Wednesday, February 28, 2018

C&WI "Trench" and links to the 15th and 16th Street Towers

There are a lot of photos of trains arriving and departing Dearborn Station north of Roosevelt Road and some photos of C&WI owner trains going through the 21st Street Crossing, but very few photos between the two. This is all of the photos I have seen of the C&WI mainline between 14th Street and the 21st Street Crossing. I'll add photos as I find them, but I'll keep the photos ordered from north to south.

May 1929
[Note the sequence of bridges that were needed to take the other railroads over the C&WI.]

Bill Molony posted
Two Grand Trunk Western EMD GP9's at 14th Street on the Chicago & Western Indiana tracks with The Maple Leaf - June, 1967.
Dennis DeBruler There is a tower peaking above the train near its end. I need to study some maps to see if that is the C&WI 15th Street Tower. I've seen very few photos of it.
Bob Lalich Yes, that is 15th St tower near the right edge of the photo. It was closed by this time. I'll double check but I believe 15th St was remotely controlled from the "new" Roosevelt Road tower when it was built in 1964.
Dennis DeBruler commented on Bill's posting
Stan Stanovich note how the tower is at an angle so that it is tangent with the C&WI tracks. The popular 16th Street Tower is a block west and a block south of the one in this photo. [1964 Dearborn Approach or .pdf]

Bill Molony posted
On the left is Santa Fe EMD F7A #329, at 18th Street in Chicago, heading towards Dearborn Station to tie onto Santa Fe train #23, the westbound Grand Canyon.
On the right is Erie-Lackawanna EMD E8A's #829 and #818 leading E-L train #6, the eastbound Lake Cities away from Dearborn Station on August 15, 1967 on its 21-hour trip to Hoboken, New Jersey.
I don't think this meet is south of 18th Street because 18th Street went over the C&WI tracks and because the IC and Chicago & Alton tracks were between the Santa Fe and C&WI tracks down at 18th Street.
Excerpt from C&EI1964ChicagoDearborn-300lg.pdf file from Chicagoland Railfan Group
Instead, I think it is looking south from the red dot I put on 14th Street.

Excerpt from C&EI1964ChicagoDearborn-300lg.pdf file from Chicagoland Railfan Group

Bob Lalich Flickr late 50s Photo

15th st Monon on C&WI

Monon passenger train, possibly The Tippecanoe, has just departed Dearborn Station on a sunny morning and is about to duck under Clark St and the NYC-CRIP joint line, c. late 50s. I believe the photographer was Jack Bailey, whose photos were marketed under the name of Ashland Car Works.
[I assume this photo was taken from the 15th Street Tower.]

C&WI 15th Street Tower notes have several photos in this area.

Andrew Brown posted
Outbound commuter approaching 16th St. Sept. '73.
[The bridges on the right carried the Rock Island+NYC route over the C&WI route. It appears the Rock Island had a coach yard down here next to the C&WI embankment wall. This photo also provides a nice view of the Erie Freight House]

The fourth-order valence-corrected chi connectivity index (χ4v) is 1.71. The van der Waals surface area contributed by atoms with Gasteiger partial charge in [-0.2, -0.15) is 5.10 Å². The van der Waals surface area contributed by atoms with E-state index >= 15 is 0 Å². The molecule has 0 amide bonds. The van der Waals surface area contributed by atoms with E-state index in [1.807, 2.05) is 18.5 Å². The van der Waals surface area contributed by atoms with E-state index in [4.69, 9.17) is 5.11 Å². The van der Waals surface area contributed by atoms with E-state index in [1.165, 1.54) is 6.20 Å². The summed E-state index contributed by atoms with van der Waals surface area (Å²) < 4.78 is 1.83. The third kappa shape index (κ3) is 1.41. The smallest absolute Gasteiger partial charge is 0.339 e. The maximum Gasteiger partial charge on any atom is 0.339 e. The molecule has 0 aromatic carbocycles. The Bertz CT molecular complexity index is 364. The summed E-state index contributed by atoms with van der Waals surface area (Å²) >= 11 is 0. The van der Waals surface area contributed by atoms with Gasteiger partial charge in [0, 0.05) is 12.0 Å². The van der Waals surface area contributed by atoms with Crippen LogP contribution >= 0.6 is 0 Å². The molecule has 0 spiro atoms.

Bill Molony posted
Erie Lackawanna Railroad EMD E8A #828, leading EL train #2, the eastbound Phoebe Snow, and passing under the New York Central - Rock Island mainline at 16th Street on the Chicago & Western Indiana Railroad's tracks - August 26, 1963.

Bill Molony posted
Monon Railroad Alco Century 420 #501 at Chicago in June 1967.
Bob Lalich Passing C&WI's 16th St Tower.
Bill Molony posted again
Monon Railroad Alco C-420 #501 with The Thoroughbred on the south side of Chicago in June of 1967.
The Monon discontinued all passenger service on September 30, 1967.
David Daruszka commented on Bill's posting
Same location?
Bob Lalich Yes David Daruszka. You can see 15th St tower past the bridges in the Barriger photo.
Dennis Debruler commented on Bill's posting
Bob Lalich, This is a fascinating "homework problem." I believe the first bridge is the NYC/St. Charles Airline connectors. The next bridge would be the St. Charles Airline itself. Then we see the piers for the Rock Island and NYC bridges. But is it the green or the blue building that is 15th Street Tower?
Bob Lalich 15th St tower is in the blue box
1964 or .pdf

Stuart Pearson posted
Monon's Hoosier not to far out of Dearborn Station. A Rail Photo Service Photo.
Bob Lalich: The train is in C&WI's 16th St interlocking plant. It has just passed under the St Charles Airline and connection to the joint NYC-Rock Island.
[Note that the train skunks the tower.]

C&WI 16th Street Tower notes have several photos in this area.

Bill Molony posted
Another beautiful color Wabash photograph from our collection - enjoy!
Stan Stanovich ...on the approach Richard Fiedler!...I believe from the 18th street overpass!!!
Bob Lalich Correct Stan Stanovich. 16th St Tower is just out of view behind the train on the right.
Jim Holmes Yes. between 16th st and 18th st
lbert J Reinschmidt Given the sun it's the departing Banner Blue.
Randy Rippy Wearing the simplified paint scheme with an E7 on the point. Guessing 1962?
[Note the B&OCT bridge is down. The two tracks in the right foreground are ICwest. You can see the embankment wall go up from here.]

Bill Molony posted